The Big Picture: De-Dollarization Stalemate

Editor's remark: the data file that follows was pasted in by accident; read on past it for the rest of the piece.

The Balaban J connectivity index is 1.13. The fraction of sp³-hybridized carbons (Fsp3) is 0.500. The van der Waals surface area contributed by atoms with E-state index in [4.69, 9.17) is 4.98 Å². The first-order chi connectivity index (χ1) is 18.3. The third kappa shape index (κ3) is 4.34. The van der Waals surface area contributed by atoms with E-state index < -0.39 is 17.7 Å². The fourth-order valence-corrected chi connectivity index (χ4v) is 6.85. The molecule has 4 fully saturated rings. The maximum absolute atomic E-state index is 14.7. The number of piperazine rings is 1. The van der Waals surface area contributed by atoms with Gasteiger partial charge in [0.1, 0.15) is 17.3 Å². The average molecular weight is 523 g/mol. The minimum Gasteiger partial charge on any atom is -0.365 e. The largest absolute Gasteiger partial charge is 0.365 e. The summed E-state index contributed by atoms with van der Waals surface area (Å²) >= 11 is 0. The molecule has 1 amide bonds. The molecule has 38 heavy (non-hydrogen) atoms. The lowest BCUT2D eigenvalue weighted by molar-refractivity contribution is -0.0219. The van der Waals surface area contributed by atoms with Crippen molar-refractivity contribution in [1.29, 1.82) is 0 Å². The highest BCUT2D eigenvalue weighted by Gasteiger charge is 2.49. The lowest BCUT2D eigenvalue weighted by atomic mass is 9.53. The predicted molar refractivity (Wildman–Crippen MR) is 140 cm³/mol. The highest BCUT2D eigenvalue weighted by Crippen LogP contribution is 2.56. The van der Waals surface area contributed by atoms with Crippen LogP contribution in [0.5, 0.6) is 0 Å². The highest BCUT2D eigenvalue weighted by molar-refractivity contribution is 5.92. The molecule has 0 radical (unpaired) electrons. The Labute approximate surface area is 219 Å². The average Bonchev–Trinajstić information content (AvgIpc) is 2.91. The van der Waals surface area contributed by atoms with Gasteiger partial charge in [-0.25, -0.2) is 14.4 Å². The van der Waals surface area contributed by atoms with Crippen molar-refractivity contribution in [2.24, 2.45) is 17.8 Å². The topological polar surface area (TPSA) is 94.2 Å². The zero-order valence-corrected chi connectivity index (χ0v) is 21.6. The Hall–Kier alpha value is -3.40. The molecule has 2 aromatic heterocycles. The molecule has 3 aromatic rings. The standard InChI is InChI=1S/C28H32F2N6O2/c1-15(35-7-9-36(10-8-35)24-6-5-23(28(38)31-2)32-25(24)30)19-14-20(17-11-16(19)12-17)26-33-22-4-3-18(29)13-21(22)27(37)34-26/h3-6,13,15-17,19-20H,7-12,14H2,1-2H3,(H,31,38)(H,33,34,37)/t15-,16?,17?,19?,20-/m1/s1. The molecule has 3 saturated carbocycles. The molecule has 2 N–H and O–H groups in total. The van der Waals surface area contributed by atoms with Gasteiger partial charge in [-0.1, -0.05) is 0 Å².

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• The US' readiness to resort to sanctions and tariffs to put pressure on its political opponents and economic rivals has stimulated a de-dollarization drive by Russia, China, Venezuela, Iran -- and even Europe. • If successful, efforts to move away from the dollar could in the long run make US foreign policy less effective, and its economic policy less flexible. But plenty of hurdles stand in the way. The view from the outside is that the US is increasingly playing politics with the dollar -- from its sanctions drive against Iran, Venezuela and Russia to its trade standoff with China -- prompting the targets of such pressure to seek ways to disengage with the dollar in a bid to avoid further pain. Steps so far include increasing the use of local currencies in bilateral trade; selling oil in euros; pricing crude in yuan; developing financial messaging alternatives to the Society for Worldwide Interbank Financial Telecommunication (Swift), which is interlinked with the US banking system; and switching to gold and other currencies for government savings. The stakes are high. If alternatives to the dollar gain real traction, US sanctions policy could lose its power, while Washington could be deprived of its “exorbitant privilege” of issuing debt in its own currency, which could rebound on the size and reach of the US economy in the future (EC Jan.19'18). But the reality is that inroads against the dollar have been modest so far. The strength of the US dollar, soundness of US banks, depth of US companies in global supply chains and transparency of the US financial system mean it will be difficult to undermine the role of the US dollar as a major reserve and payment currency, an April study by the Center for New American Security (CNAS) points out -- with only something like a massive federal debt crisis or major US foreign policy blunder making it possible. But the US' opponents are nonetheless girding for a longer battle. Russia has been working hard on the de-dollarization of its economy, foreign trade and banking operations, or, as President Vladimir Putin put it, "it's not us who is leaving the dollar, it's rather the dollar that is leaving us" -- seen as a pointed a reference to US financial sanctions against Russian state-controlled banks and corporations. Moscow plans to increase the share of payment in rubles in external trade to 30% by 2024 from 20% in 2018, and to lower the share of US dollars in its savings from the current 40% to some 24%. But increasing the role of the ruble in external trade is challenging because it lacks liquidity compared to the dollar and the euro. Moreover, Russia's decision to sell $100 billion in US dollar-denominated assets and shift them into euros and yuan didn’t result in a sell-off of US treasuries -- with foreign holdings of US treasury securities instead up from a year ago, wrote Cornell University's Eswar Prasad in a September Brookings paper on the dollar’s dominance. De-dollarization politics were behind the decision by Russia’s biggest oil producer, Rosneft, to transfer all of its crude and oil products contracts to euros (IOD Oct.25'19). But the move is not expected to undermine the petrodollar. Instead, Rosneft's move means buyers face additional costs to convert dollars into euros. “Each cargo of Rosneft crude will be more expensive now,” one of its customers admits. According to calculations by Bloomberg, Russia's experiment in diversifying away from the dollar has already seen Moscow miss out on some $7.7 billion in potential returns, with the Russian central bank increasing its exposure to "underperforming currencies such as the euro and yuan" and missing out on rallies in the dollar. Depreciation of the yuan is also one of the reasons behind the poor performance this year of China's first oil futures contract, launched in March 2018. The Shanghai International Energy Exchange was hailed as the biggest bet on the yuan's internationalization. While volumes increased almost every month last year to top 5 billion barrels in December 2018 and January 2019, they have fallen almost steadily since then, to below 2 billion bbl in October and November. “The Chinese yuan is not convertible and the Chinese government has imposed various controls over capital outflows. Such controls have been strengthened by the trade war and the yuan depreciation. So I don’t think the internationalization of the yuan has strengthened over the past year," says Xing Yuqing, a visiting economics professor at the National University of Singapore (EC Oct.5'18). What's more, “to have internationalization of the yuan, you need a third party willing to trade it. Bilateral trading does not mean internationalization," he continues. Moreover, despite the political will of Russia and China to move away from the dollar, each side is pushing for a bigger role for its own currency. Where the yuan has gained strength, it has been in countries whose currencies "are even less stable than the yuan” -- such as Vietnam, Cambodia and Myanmar, Xing adds. Both Russia and China have developed alternatives to Swift -- while Europe has put forward its not-yet functioning Instex system as a means to trade with a sanctioned Iran -- but volumes of transactions remain low. That the Chinese International Payments System has partnered with Swift to expand its reach also undermines its independence from the US financial system. The dollar's strength is meanwhile telling, its status reinforced despite the 2008-09 global financial crisis that originated in the US. By contrast, the eurozone debt crisis, Prasad said, "put to rest any pretensions the euro might have had of challenging the dollar’s supremacy as a reserve currency." That strong US dollar and of the costs of abandoning it speaks to another reason why any move away from it will be a slow and gradual one: As the CNAS study points out, while sanctioned governments are motivated to create alternatives to the US dollar-led system, non-sanctioned entities lack incentive to join them. But it's not all problem-free for the US. As US sanctions and tariffs target an ever-widening list of countries -- rivals and allies alike -- governments around the world will be prompted to consider reducing their economic ties with the US, CNAS notes. As such, US firms -- and US energy exports -- could suffer broadly reduced opportunities as a result of Washington's aggressive economic policies (EC Nov.8'19). Longer term, the ripple effects of that reduced US exposure to the global economy could widen -- from less leverage when it comes to trade, to greater momentum behind de-dollarization. Nelli Sharushkina, Moscow, Emily Meredith, Washington, and Maryelle Demongeot, Singapore